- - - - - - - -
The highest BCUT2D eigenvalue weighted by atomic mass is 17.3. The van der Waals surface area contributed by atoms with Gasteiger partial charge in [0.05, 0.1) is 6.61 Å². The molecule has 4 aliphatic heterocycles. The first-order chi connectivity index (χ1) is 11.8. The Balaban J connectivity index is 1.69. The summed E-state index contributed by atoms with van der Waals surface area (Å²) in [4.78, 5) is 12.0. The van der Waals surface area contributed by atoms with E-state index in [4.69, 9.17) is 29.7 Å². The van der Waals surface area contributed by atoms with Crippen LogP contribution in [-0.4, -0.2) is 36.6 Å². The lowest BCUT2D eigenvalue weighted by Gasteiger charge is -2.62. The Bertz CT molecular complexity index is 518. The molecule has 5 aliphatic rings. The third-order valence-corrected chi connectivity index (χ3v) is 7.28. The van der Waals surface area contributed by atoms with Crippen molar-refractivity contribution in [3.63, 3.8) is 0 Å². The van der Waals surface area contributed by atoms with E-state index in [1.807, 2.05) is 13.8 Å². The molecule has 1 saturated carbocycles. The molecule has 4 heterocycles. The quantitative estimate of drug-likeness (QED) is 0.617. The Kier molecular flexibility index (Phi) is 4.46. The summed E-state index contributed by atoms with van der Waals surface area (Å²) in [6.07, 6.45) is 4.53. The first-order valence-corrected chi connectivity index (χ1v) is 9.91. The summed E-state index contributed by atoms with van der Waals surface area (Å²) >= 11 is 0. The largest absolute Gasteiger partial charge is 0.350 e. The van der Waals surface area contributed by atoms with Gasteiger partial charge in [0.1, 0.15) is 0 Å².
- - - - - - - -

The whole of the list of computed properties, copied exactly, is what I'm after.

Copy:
The highest BCUT2D eigenvalue weighted by atomic mass is 17.3. The van der Waals surface area contributed by atoms with Gasteiger partial charge in [0.05, 0.1) is 6.61 Å². The molecule has 4 aliphatic heterocycles. The first-order chi connectivity index (χ1) is 11.8. The Balaban J connectivity index is 1.69. The summed E-state index contributed by atoms with van der Waals surface area (Å²) in [4.78, 5) is 12.0. The van der Waals surface area contributed by atoms with E-state index in [4.69, 9.17) is 29.7 Å². The van der Waals surface area contributed by atoms with Crippen LogP contribution in [-0.4, -0.2) is 36.6 Å². The lowest BCUT2D eigenvalue weighted by Gasteiger charge is -2.62. The Bertz CT molecular complexity index is 518. The molecule has 5 aliphatic rings. The third-order valence-corrected chi connectivity index (χ3v) is 7.28. The van der Waals surface area contributed by atoms with Crippen molar-refractivity contribution in [3.63, 3.8) is 0 Å². The van der Waals surface area contributed by atoms with E-state index in [1.807, 2.05) is 13.8 Å². The molecule has 1 saturated carbocycles. The molecule has 4 heterocycles. The quantitative estimate of drug-likeness (QED) is 0.617. The Kier molecular flexibility index (Phi) is 4.46. The summed E-state index contributed by atoms with van der Waals surface area (Å²) in [6.07, 6.45) is 4.53. The first-order valence-corrected chi connectivity index (χ1v) is 9.91. The summed E-state index contributed by atoms with van der Waals surface area (Å²) >= 11 is 0. The largest absolute Gasteiger partial charge is 0.350 e. The van der Waals surface area contributed by atoms with Gasteiger partial charge in [0.1, 0.15) is 0 Å².